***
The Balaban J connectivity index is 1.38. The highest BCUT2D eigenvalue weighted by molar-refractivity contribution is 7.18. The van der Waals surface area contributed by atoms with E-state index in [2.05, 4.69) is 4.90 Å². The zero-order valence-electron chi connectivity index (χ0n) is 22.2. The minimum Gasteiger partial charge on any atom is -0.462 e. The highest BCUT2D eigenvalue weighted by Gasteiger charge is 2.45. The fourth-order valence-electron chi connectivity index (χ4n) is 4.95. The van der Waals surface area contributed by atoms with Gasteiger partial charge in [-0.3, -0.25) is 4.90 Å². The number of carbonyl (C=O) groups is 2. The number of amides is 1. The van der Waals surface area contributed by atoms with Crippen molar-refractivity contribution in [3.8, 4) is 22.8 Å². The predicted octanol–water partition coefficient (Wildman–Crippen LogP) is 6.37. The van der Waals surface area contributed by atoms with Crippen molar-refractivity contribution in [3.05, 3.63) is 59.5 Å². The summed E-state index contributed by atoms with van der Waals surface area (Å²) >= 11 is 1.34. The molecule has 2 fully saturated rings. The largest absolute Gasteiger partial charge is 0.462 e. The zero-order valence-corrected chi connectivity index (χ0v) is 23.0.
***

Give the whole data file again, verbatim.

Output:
The Balaban J connectivity index is 1.38. The highest BCUT2D eigenvalue weighted by molar-refractivity contribution is 7.18. The van der Waals surface area contributed by atoms with E-state index in [2.05, 4.69) is 4.90 Å². The zero-order valence-electron chi connectivity index (χ0n) is 22.2. The minimum Gasteiger partial charge on any atom is -0.462 e. The highest BCUT2D eigenvalue weighted by Gasteiger charge is 2.45. The fourth-order valence-electron chi connectivity index (χ4n) is 4.95. The van der Waals surface area contributed by atoms with Gasteiger partial charge in [-0.3, -0.25) is 4.90 Å². The number of carbonyl (C=O) groups is 2. The number of amides is 1. The van der Waals surface area contributed by atoms with Crippen molar-refractivity contribution in [3.8, 4) is 22.8 Å². The predicted octanol–water partition coefficient (Wildman–Crippen LogP) is 6.37. The van der Waals surface area contributed by atoms with Crippen molar-refractivity contribution in [3.05, 3.63) is 59.5 Å². The summed E-state index contributed by atoms with van der Waals surface area (Å²) >= 11 is 1.34. The molecule has 2 fully saturated rings. The largest absolute Gasteiger partial charge is 0.462 e. The zero-order valence-corrected chi connectivity index (χ0v) is 23.0.